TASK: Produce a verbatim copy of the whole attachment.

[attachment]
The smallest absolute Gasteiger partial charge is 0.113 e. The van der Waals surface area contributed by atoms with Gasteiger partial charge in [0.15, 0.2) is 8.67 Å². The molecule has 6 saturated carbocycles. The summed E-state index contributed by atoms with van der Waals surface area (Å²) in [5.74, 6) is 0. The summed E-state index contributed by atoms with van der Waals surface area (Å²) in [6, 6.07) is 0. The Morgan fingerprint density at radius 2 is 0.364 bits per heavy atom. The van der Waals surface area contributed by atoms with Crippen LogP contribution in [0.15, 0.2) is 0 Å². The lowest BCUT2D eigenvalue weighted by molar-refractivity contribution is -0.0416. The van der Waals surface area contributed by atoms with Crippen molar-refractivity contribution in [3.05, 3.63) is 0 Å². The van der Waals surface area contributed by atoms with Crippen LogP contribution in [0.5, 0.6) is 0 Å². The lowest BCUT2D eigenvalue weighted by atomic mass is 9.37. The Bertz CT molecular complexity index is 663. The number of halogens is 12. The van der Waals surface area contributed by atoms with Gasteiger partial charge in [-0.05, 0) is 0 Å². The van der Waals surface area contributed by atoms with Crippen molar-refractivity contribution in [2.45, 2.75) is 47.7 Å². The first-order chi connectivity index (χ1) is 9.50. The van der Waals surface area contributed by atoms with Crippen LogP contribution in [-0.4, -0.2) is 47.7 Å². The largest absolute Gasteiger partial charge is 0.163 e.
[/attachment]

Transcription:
The smallest absolute Gasteiger partial charge is 0.113 e. The van der Waals surface area contributed by atoms with Gasteiger partial charge in [0.15, 0.2) is 8.67 Å². The molecule has 6 saturated carbocycles. The summed E-state index contributed by atoms with van der Waals surface area (Å²) in [5.74, 6) is 0. The summed E-state index contributed by atoms with van der Waals surface area (Å²) in [6, 6.07) is 0. The Morgan fingerprint density at radius 2 is 0.364 bits per heavy atom. The van der Waals surface area contributed by atoms with Crippen LogP contribution in [0.15, 0.2) is 0 Å². The lowest BCUT2D eigenvalue weighted by molar-refractivity contribution is -0.0416. The van der Waals surface area contributed by atoms with Crippen molar-refractivity contribution in [3.05, 3.63) is 0 Å². The van der Waals surface area contributed by atoms with Crippen LogP contribution in [0.5, 0.6) is 0 Å². The lowest BCUT2D eigenvalue weighted by atomic mass is 9.37. The Bertz CT molecular complexity index is 663. The number of halogens is 12. The van der Waals surface area contributed by atoms with Gasteiger partial charge in [-0.05, 0) is 0 Å². The van der Waals surface area contributed by atoms with Crippen molar-refractivity contribution in [2.45, 2.75) is 47.7 Å². The first-order chi connectivity index (χ1) is 9.50. The van der Waals surface area contributed by atoms with Crippen LogP contribution in [-0.4, -0.2) is 47.7 Å². The largest absolute Gasteiger partial charge is 0.163 e.